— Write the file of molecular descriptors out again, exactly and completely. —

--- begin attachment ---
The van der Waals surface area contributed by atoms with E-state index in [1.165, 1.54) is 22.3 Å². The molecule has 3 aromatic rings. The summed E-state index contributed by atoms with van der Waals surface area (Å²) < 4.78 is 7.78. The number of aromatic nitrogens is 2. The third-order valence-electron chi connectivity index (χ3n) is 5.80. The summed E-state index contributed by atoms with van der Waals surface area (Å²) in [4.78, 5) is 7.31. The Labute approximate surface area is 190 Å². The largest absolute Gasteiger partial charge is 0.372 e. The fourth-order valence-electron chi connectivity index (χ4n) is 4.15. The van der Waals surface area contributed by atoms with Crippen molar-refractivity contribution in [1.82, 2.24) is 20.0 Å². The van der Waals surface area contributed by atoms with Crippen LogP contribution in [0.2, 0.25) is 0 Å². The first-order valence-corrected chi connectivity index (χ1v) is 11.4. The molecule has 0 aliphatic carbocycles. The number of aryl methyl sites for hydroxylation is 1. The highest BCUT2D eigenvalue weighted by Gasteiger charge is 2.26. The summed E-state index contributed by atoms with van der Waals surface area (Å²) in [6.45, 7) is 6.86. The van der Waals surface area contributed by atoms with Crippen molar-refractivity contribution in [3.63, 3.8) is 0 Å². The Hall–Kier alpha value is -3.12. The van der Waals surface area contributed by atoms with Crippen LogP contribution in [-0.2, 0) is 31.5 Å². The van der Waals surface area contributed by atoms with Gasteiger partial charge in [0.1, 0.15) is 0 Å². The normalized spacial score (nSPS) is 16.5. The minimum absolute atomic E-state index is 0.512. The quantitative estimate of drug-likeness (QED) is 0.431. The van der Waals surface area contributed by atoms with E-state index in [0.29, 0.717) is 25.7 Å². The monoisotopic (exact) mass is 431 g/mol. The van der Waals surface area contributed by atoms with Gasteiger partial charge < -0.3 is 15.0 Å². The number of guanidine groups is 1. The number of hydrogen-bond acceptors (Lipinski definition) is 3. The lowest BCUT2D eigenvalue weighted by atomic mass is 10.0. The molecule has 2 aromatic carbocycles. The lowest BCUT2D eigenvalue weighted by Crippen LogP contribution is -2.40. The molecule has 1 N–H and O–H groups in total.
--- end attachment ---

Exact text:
The van der Waals surface area contributed by atoms with E-state index in [1.165, 1.54) is 22.3 Å². The molecule has 3 aromatic rings. The summed E-state index contributed by atoms with van der Waals surface area (Å²) < 4.78 is 7.78. The number of aromatic nitrogens is 2. The third-order valence-electron chi connectivity index (χ3n) is 5.80. The summed E-state index contributed by atoms with van der Waals surface area (Å²) in [4.78, 5) is 7.31. The Labute approximate surface area is 190 Å². The largest absolute Gasteiger partial charge is 0.372 e. The fourth-order valence-electron chi connectivity index (χ4n) is 4.15. The van der Waals surface area contributed by atoms with Crippen molar-refractivity contribution in [1.82, 2.24) is 20.0 Å². The van der Waals surface area contributed by atoms with Crippen LogP contribution in [0.2, 0.25) is 0 Å². The first-order valence-corrected chi connectivity index (χ1v) is 11.4. The molecule has 0 aliphatic carbocycles. The number of aryl methyl sites for hydroxylation is 1. The highest BCUT2D eigenvalue weighted by Gasteiger charge is 2.26. The summed E-state index contributed by atoms with van der Waals surface area (Å²) in [6.45, 7) is 6.86. The van der Waals surface area contributed by atoms with Crippen molar-refractivity contribution in [3.63, 3.8) is 0 Å². The Hall–Kier alpha value is -3.12. The van der Waals surface area contributed by atoms with Crippen LogP contribution in [-0.2, 0) is 31.5 Å². The van der Waals surface area contributed by atoms with Gasteiger partial charge in [0.1, 0.15) is 0 Å². The normalized spacial score (nSPS) is 16.5. The minimum absolute atomic E-state index is 0.512. The quantitative estimate of drug-likeness (QED) is 0.431. The van der Waals surface area contributed by atoms with E-state index in [0.29, 0.717) is 25.7 Å². The monoisotopic (exact) mass is 431 g/mol. The van der Waals surface area contributed by atoms with Gasteiger partial charge < -0.3 is 15.0 Å². The number of guanidine groups is 1. The number of hydrogen-bond acceptors (Lipinski definition) is 3. The lowest BCUT2D eigenvalue weighted by atomic mass is 10.0. The molecule has 2 aromatic carbocycles. The lowest BCUT2D eigenvalue weighted by Crippen LogP contribution is -2.40. The molecule has 1 N–H and O–H groups in total.